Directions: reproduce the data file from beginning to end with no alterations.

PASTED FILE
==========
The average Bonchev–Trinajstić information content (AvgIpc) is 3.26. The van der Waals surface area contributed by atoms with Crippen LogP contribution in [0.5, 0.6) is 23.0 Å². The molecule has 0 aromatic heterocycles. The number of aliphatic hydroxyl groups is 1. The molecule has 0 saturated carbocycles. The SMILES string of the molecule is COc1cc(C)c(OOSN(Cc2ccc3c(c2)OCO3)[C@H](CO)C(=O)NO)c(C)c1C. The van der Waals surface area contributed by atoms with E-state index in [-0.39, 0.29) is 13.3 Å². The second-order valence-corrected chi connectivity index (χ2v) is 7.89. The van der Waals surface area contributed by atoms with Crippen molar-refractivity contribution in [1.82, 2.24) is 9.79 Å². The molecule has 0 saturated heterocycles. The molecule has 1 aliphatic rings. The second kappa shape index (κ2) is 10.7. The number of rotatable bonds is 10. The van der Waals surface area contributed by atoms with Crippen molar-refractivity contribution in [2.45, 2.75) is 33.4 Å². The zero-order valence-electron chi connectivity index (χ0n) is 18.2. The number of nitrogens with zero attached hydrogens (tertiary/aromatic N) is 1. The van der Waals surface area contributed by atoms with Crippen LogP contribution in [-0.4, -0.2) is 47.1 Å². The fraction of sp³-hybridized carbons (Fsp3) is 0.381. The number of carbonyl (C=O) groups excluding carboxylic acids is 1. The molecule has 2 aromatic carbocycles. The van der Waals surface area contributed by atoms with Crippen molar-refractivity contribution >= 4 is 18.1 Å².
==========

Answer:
The average Bonchev–Trinajstić information content (AvgIpc) is 3.26. The van der Waals surface area contributed by atoms with Crippen LogP contribution in [0.5, 0.6) is 23.0 Å². The molecule has 0 aromatic heterocycles. The number of aliphatic hydroxyl groups is 1. The molecule has 0 saturated carbocycles. The SMILES string of the molecule is COc1cc(C)c(OOSN(Cc2ccc3c(c2)OCO3)[C@H](CO)C(=O)NO)c(C)c1C. The van der Waals surface area contributed by atoms with E-state index in [-0.39, 0.29) is 13.3 Å². The second-order valence-corrected chi connectivity index (χ2v) is 7.89. The van der Waals surface area contributed by atoms with Crippen molar-refractivity contribution in [1.82, 2.24) is 9.79 Å². The molecule has 0 saturated heterocycles. The molecule has 1 aliphatic rings. The second kappa shape index (κ2) is 10.7. The number of rotatable bonds is 10. The van der Waals surface area contributed by atoms with Crippen molar-refractivity contribution in [2.45, 2.75) is 33.4 Å². The zero-order valence-electron chi connectivity index (χ0n) is 18.2. The number of nitrogens with zero attached hydrogens (tertiary/aromatic N) is 1. The van der Waals surface area contributed by atoms with Crippen LogP contribution in [-0.4, -0.2) is 47.1 Å². The fraction of sp³-hybridized carbons (Fsp3) is 0.381. The number of carbonyl (C=O) groups excluding carboxylic acids is 1. The molecule has 2 aromatic carbocycles. The van der Waals surface area contributed by atoms with Crippen molar-refractivity contribution >= 4 is 18.1 Å².